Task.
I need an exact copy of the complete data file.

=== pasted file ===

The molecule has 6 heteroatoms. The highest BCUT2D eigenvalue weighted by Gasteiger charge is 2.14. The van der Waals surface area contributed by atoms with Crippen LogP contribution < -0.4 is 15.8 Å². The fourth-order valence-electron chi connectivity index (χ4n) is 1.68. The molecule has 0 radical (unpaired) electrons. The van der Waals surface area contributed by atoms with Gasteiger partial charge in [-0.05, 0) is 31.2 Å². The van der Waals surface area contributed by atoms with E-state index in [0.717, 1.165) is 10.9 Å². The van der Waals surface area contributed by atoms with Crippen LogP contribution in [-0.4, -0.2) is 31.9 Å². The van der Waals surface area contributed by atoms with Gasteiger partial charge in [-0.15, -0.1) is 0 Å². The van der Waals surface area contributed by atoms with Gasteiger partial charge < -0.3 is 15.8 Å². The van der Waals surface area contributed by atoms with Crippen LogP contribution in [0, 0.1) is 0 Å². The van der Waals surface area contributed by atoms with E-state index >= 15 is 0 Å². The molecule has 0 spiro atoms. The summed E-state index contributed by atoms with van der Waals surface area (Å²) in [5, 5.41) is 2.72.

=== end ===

The molecule has 6 heteroatoms. The highest BCUT2D eigenvalue weighted by Gasteiger charge is 2.14. The van der Waals surface area contributed by atoms with Crippen LogP contribution < -0.4 is 15.8 Å². The fourth-order valence-electron chi connectivity index (χ4n) is 1.68. The molecule has 0 radical (unpaired) electrons. The van der Waals surface area contributed by atoms with Gasteiger partial charge in [-0.05, 0) is 31.2 Å². The van der Waals surface area contributed by atoms with E-state index in [0.717, 1.165) is 10.9 Å². The van der Waals surface area contributed by atoms with Crippen LogP contribution in [-0.4, -0.2) is 31.9 Å². The van der Waals surface area contributed by atoms with Gasteiger partial charge in [-0.15, -0.1) is 0 Å². The van der Waals surface area contributed by atoms with Gasteiger partial charge < -0.3 is 15.8 Å². The van der Waals surface area contributed by atoms with Crippen LogP contribution in [0, 0.1) is 0 Å². The van der Waals surface area contributed by atoms with E-state index >= 15 is 0 Å². The molecule has 0 spiro atoms. The summed E-state index contributed by atoms with van der Waals surface area (Å²) in [5, 5.41) is 2.72.